Scottish Longitudinal Study
Development & Support Unit
The impact of spousal bereavement on hospitalisations: Evidence from the Scottish Longitudinal Study
Tseng, F., Petrie, D., Wang, S., Macduff, C. & Stephen, A.I. (2017) Health Economics [SLS]
This paper estimates the impact of spousal bereavement on hospital inpatient use for the surviving bereaved by following the experience of 94,272 married Scottish individuals from 1991 until 2009 using a difference-in-difference model. We also consider the sample selection issues related to differences in survival between the bereaved and non-bereaved using a simple Cox Proportional-Hazard model. Before conducting these estimations, propensity score approaches are used to re-weight the non-bereaved to generate a more random-like comparison sample for the bereaved.
We find that those bereaved who survive are both more likely to be admitted and to stay longer in hospital than a comparable non-bereaved cohort. Bereavement is estimated to induce on average an extra 0.24 (95% CI [0.15, 0.33]) hospital inpatient days per year. Similar to previous studies, we estimate the bereaved have a 19.2% (95% CI [12.5%, 26.3%]) higher mortality rate than the comparable non-bereaved cohort.
Available online: https://doi.org/10.1002/hec.3573
Output from project: 2011_006
Does equality legislation reduce intergroup differences? Religious affiliation, socio-economic status and mortality in Scotland and Northern Ireland: A cohort study of 400,000 people
Wright, D., Rosato, M., Raab, G., Dibben, C., Boyle, P. & O'Reilly, D. (2017) Health and Place, 45 (May), 32 - 38 [SLS][NILS]
Religion frequently indicates membership of socio-ethnic groups with distinct health behaviours and mortality risk. Determining the extent to which interactions between groups contribute to variation in mortality is often challenging. We compared socio-economic status (SES) and mortality rates of Protestants and Catholics in Scotland and Northern Ireland, regions in which interactions between groups are profoundly different. Crucially, strong equality legislation has been in place for much longer and Catholics form a larger minority in Northern Ireland. Drawing linked Census returns and mortality records of 404,703 people from the Scottish and Northern Ireland Longitudinal Studies, we used Poisson regression to compare religious groups, estimating mortality rates and incidence rate ratios. We fitted age-adjusted and fully adjusted (for education, housing tenure, car access and social class) models. Catholics had lower SES than Protestants in both countries; the differential was larger in Scotland for education, housing tenure and car access but not social class. In Scotland, Catholics had increased age-adjusted mortality risk relative to Protestants but variation among groups was attenuated following adjustment for SES. Those reporting no religious affiliation were at similar mortality risk to Protestants. In Northern Ireland, there was no mortality differential between Catholics and Protestants either before or after adjustment. Men reporting no religious affiliation were at increased mortality risk but this differential was not evident among women. In Scotland, Catholics remained at greater socio-economic disadvantage relative to Protestants than in Northern Ireland and were also at a mortality disadvantage. This may be due to a lack of explicit equality legislation that has decreased inequality by religion in Northern Ireland during recent decades.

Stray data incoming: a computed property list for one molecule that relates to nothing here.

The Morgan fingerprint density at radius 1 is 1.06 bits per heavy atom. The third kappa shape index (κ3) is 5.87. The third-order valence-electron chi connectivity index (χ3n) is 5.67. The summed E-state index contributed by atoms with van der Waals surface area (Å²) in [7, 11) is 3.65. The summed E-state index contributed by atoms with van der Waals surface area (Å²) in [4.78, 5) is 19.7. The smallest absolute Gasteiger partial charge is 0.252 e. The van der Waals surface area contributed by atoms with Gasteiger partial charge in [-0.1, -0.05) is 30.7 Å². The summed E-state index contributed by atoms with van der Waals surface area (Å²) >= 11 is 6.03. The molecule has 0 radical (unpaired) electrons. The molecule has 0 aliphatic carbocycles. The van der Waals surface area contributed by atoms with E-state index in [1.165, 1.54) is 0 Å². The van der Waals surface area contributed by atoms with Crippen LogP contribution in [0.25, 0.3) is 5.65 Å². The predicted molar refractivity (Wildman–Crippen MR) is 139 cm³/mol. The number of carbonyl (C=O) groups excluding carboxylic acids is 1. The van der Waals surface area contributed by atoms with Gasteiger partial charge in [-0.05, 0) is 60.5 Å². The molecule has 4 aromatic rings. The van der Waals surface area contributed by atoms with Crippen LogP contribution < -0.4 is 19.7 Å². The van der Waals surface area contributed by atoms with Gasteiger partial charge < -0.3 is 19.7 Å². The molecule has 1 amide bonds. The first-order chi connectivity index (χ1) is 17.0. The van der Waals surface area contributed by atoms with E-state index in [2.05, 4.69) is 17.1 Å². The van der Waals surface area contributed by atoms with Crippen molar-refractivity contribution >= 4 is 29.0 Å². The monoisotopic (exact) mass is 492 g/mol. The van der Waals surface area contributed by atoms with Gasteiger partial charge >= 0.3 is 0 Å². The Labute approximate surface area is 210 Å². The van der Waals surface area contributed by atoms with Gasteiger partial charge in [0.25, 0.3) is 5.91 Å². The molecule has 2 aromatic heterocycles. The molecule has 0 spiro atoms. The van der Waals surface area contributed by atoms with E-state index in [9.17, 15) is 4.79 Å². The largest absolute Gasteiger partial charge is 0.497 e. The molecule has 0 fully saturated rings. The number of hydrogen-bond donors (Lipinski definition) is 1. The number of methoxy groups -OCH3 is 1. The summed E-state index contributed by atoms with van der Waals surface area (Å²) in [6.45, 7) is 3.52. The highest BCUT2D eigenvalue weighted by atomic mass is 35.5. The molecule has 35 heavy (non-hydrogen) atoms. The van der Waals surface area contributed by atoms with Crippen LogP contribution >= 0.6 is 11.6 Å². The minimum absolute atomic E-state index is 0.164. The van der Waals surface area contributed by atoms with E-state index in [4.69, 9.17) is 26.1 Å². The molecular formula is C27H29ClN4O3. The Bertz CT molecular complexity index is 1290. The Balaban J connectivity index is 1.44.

Available online: https://dx.doi.org/10.1016/j.healthplace.2017.02.009
Output from project: 2011_005 (SLS), 071 (NILS)
Do differences in religious affiliation explain high levels of excess mortality in the UK?
Ralston, K., Walsh, D., Feng, Z., Dibben, C., McCartney, G. & O'Reilly, D. (2017) Journal of Epidemiology & Community Health 71 (5), 7 March 2017. [SLS][ONS LS]
Background High levels of mortality not explained by differences in socioeconomic status (SES) have been observed for Scotland and its largest city, Glasgow, compared with elsewhere in the UK. Previous cross-sectional research highlighted potentially relevant differences in social capital, including religious social capital (the benefits of social participation in organised religion). The aim of this study was to use longitudinal data to assess whether religious affiliation (as measured in UK censuses) attenuated the high levels of Scottish excess mortality.